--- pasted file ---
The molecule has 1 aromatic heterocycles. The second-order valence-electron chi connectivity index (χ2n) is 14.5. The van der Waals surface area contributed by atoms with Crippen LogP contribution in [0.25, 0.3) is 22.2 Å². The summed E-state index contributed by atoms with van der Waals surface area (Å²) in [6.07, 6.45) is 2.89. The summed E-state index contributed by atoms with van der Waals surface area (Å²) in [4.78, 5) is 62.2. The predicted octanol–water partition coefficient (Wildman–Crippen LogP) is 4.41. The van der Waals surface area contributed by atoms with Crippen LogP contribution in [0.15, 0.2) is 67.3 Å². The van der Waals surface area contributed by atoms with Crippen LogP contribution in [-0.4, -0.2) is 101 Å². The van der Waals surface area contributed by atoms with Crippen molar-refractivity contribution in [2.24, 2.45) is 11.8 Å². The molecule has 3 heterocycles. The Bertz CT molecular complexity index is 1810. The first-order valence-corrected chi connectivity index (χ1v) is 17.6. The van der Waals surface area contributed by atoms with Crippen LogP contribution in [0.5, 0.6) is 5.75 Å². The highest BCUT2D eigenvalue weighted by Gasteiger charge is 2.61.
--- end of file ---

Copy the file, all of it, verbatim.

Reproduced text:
The molecule has 1 aromatic heterocycles. The second-order valence-electron chi connectivity index (χ2n) is 14.5. The van der Waals surface area contributed by atoms with Crippen LogP contribution in [0.25, 0.3) is 22.2 Å². The summed E-state index contributed by atoms with van der Waals surface area (Å²) in [6.07, 6.45) is 2.89. The summed E-state index contributed by atoms with van der Waals surface area (Å²) in [4.78, 5) is 62.2. The predicted octanol–water partition coefficient (Wildman–Crippen LogP) is 4.41. The van der Waals surface area contributed by atoms with Crippen LogP contribution in [0.15, 0.2) is 67.3 Å². The van der Waals surface area contributed by atoms with Crippen LogP contribution in [-0.4, -0.2) is 101 Å². The van der Waals surface area contributed by atoms with Crippen molar-refractivity contribution in [2.24, 2.45) is 11.8 Å². The molecule has 3 heterocycles. The Bertz CT molecular complexity index is 1810. The first-order valence-corrected chi connectivity index (χ1v) is 17.6. The van der Waals surface area contributed by atoms with Crippen LogP contribution in [0.5, 0.6) is 5.75 Å². The highest BCUT2D eigenvalue weighted by Gasteiger charge is 2.61.